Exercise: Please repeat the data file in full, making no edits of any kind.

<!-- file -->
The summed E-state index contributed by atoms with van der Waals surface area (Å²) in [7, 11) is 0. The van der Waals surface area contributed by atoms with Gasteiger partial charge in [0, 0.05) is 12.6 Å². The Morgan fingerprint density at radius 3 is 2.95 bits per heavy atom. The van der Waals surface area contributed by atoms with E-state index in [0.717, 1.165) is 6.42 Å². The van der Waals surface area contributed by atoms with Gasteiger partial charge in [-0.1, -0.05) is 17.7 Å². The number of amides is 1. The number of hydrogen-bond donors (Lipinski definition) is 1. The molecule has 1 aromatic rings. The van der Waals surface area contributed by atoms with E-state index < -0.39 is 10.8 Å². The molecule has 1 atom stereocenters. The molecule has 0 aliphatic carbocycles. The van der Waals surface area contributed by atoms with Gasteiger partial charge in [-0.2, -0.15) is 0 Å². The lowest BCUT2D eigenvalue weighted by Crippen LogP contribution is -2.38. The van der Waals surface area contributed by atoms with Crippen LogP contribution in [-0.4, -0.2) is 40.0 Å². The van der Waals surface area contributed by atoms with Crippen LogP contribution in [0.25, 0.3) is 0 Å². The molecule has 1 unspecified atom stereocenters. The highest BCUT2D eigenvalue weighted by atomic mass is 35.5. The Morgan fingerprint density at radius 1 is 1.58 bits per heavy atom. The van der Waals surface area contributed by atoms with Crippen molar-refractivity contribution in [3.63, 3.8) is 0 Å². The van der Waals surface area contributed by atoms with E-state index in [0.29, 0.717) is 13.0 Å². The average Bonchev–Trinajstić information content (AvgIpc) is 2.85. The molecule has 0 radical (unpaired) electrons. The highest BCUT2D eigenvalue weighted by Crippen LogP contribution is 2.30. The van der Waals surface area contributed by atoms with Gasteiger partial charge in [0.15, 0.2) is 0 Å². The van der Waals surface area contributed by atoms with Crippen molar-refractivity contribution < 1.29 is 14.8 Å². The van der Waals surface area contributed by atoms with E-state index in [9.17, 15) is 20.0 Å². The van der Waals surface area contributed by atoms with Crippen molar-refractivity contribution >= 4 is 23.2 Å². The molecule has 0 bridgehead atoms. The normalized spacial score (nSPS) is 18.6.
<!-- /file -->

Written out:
The summed E-state index contributed by atoms with van der Waals surface area (Å²) in [7, 11) is 0. The van der Waals surface area contributed by atoms with Gasteiger partial charge in [0, 0.05) is 12.6 Å². The Morgan fingerprint density at radius 3 is 2.95 bits per heavy atom. The van der Waals surface area contributed by atoms with E-state index in [0.717, 1.165) is 6.42 Å². The van der Waals surface area contributed by atoms with Gasteiger partial charge in [-0.1, -0.05) is 17.7 Å². The number of amides is 1. The number of hydrogen-bond donors (Lipinski definition) is 1. The molecule has 1 aromatic rings. The van der Waals surface area contributed by atoms with E-state index < -0.39 is 10.8 Å². The molecule has 1 atom stereocenters. The molecule has 0 aliphatic carbocycles. The van der Waals surface area contributed by atoms with Gasteiger partial charge in [-0.2, -0.15) is 0 Å². The lowest BCUT2D eigenvalue weighted by Crippen LogP contribution is -2.38. The van der Waals surface area contributed by atoms with Crippen LogP contribution in [-0.4, -0.2) is 40.0 Å². The van der Waals surface area contributed by atoms with Crippen LogP contribution in [0.25, 0.3) is 0 Å². The molecule has 1 unspecified atom stereocenters. The highest BCUT2D eigenvalue weighted by atomic mass is 35.5. The Morgan fingerprint density at radius 1 is 1.58 bits per heavy atom. The van der Waals surface area contributed by atoms with Crippen molar-refractivity contribution in [3.63, 3.8) is 0 Å². The van der Waals surface area contributed by atoms with E-state index in [0.29, 0.717) is 13.0 Å². The average Bonchev–Trinajstić information content (AvgIpc) is 2.85. The molecule has 0 radical (unpaired) electrons. The highest BCUT2D eigenvalue weighted by Crippen LogP contribution is 2.30. The van der Waals surface area contributed by atoms with Gasteiger partial charge in [0.15, 0.2) is 0 Å². The van der Waals surface area contributed by atoms with Crippen molar-refractivity contribution < 1.29 is 14.8 Å². The van der Waals surface area contributed by atoms with E-state index in [9.17, 15) is 20.0 Å². The van der Waals surface area contributed by atoms with Crippen molar-refractivity contribution >= 4 is 23.2 Å². The molecule has 0 bridgehead atoms. The normalized spacial score (nSPS) is 18.6.